Editor in Chief: Moh. Reza Huwaida Sunday, October 21st, 2018

The Futility of Presidential Agenda

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The Futility of Presidential Agenda

The security situation has been deteriorated recently and the Taliban fighters gained upper hand in restive provinces. The escalated militancy has filled the air with a sense of fear and disappointment. Despite the high hopes for democracy and deeming election as a panacea for political problems, the security situation worsened and a large number of Afghan citizens took refuge to foreign countries to have their rights and liberty protected.
None of the mouth-watering promises of heads of National Unity Government (NUG) came to fruition. I remember vividly when President Ghani declared his agenda during his presidential campaigns which included: establishing good governance, combating corruption, building a government based on justice, building infrastructural structure for the better economy, giving participatory role to women and youngsters, combating violence, providing nationwide security, strengthening national solidarity and building a strong nation.
Good governance means that the graph of public satisfaction should be high and people’s fundamental rights to life, liberty and property are to be protected. An Afghan does not expect to live in a utopia, but get out of a dystopian society as it is stated in the preamble of the Constitution, “Form a civil society void of oppression, atrocity, discrimination as well as violence”. Moreover, it is said that the rift between the heads of NUG has affected the governance adversely within the past two years. The CEO’s office has said that the president’s disinterest in adhering to the agreement and in not consulting with his CEO over appointments of individuals to government bodies has significantly overshadowed their relations. The political agreement on the basis of which the NUG was formed stresses that the president and the chief executive should work together when making appointments in the legal, judicial and local government institutions so that they can keep a balance in the sharing of power.
To consider administrative corruption, the Transparency International watchdog group ranked Afghanistan 166th out of 168 nations in its annual corruption index this year. Subsequently, Ghani has recently said, “we promised that we would end the corruption that violates our deepest spiritual values and pollutes the soul of our nation,” adding that “there will be howls of protest and pain as the noose against corruption grows ever tighter.” A number of high-ranking officials are involved in corruption, based on SIGAR report. According to public belief, the election, held in 2014, was not transparent and the electoral system will be amended soon. Similarly, corruption is exercised in judicial system on a large scale and the equality before law is not put into practice. So, the level of corruptions remains as high as ever.
Regarding justice, people still rail against discriminatory acts of the officials and falling victim to injustice. Firstly, since corruption exists in government’s machinery, mainly in judicial system, the rule is not applied as strictly to the rich or influential individuals as it is to the poor. Secondly, the development programs are not applied equally in all provinces, especially in insecure ones. For instance, Bamyan residents believe that this province has been deprived of electricity and the development has been so slow. Therefore, they urge the government to route TUTAP power line – which would connect the energy-rich Central Asian nations of Turkmenistan, Uzbekistan and Tajikistan with Afghanistan and Pakistan – from Bamyan province, where some residents still live in caves. The line was originally set to pass through Bamyan but the government decided to reroute it through the mountainous Salang pass north of Kabul. A number of Hazara people staged peaceful demonstrations asking the passing of TUTAP from Bamyan but came under a deadly suicide bombings which left tens of individuals dead and many others wounded, including men, women and children.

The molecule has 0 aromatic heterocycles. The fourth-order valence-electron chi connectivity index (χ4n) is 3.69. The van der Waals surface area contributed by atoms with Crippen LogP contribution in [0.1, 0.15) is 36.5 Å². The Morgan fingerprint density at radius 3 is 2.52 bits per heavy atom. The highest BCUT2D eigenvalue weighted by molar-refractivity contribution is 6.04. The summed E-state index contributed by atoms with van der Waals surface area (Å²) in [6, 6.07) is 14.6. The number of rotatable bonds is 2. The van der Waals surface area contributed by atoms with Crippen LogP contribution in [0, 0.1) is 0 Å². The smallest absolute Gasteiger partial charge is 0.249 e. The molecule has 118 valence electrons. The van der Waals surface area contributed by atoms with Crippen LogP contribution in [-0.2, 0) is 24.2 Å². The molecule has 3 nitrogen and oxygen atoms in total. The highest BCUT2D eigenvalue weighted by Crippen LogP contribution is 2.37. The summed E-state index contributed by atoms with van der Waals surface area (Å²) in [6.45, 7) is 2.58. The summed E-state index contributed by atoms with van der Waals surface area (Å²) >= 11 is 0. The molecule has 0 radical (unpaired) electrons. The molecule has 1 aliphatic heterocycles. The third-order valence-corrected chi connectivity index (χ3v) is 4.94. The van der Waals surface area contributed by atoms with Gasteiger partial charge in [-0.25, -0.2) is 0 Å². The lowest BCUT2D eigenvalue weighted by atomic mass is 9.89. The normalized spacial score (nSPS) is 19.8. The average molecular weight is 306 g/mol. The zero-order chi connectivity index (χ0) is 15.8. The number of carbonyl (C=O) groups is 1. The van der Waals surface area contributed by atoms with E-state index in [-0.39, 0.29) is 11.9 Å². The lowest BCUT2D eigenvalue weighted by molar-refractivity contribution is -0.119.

The agenda for economic development went no more beyond a theory. In other words, the economic situation was worsened rather than booming. Scores of people suffer from unemployment and entrepreneurs and traders have no security. Therefore, NGOs and great investors left the country in the lurch and the economy was stagnated. Similarly, the workforce abandoned the country in mass and put the Afghanistan’s sovereignty under question.  
Violence and bloodshed are on the rise and civilian casualties increase with each passing day. The UN said in its annual report on civilians in armed conflict that there were 11,002 civilian casualties in 2015 including 3,545 deaths, a four per cent rise over the previous high in 2014. One in every four casualties was a child, with the report documenting a 14 per cent increase in child casualties over the year.
Women also paid a heavy price, with a 37 per cent surge in female casualties. One in every ten casualties recorded was a woman, the report said. Moreover, domestic violence against women is also a serious challenge. They fall the victim of rape, honor-killings, and tortured mentally and physically in the worst possible way.
To consider the President’s agenda, none of his plans came to fruition within the two past years and the situation worsens politically and economically with each passing day. Hence, the challenges in the government machinery and the escalated militancy are the barriers before President’s agenda. To pave the way for his agenda, the government will have to implement the Constitution and it is not possible without rooting out the corruption.

Hujjattullah Zia is the permanent writer of the Daily Outlook Afghanistan. He can be reached at zia_hujjat@yahoo.com

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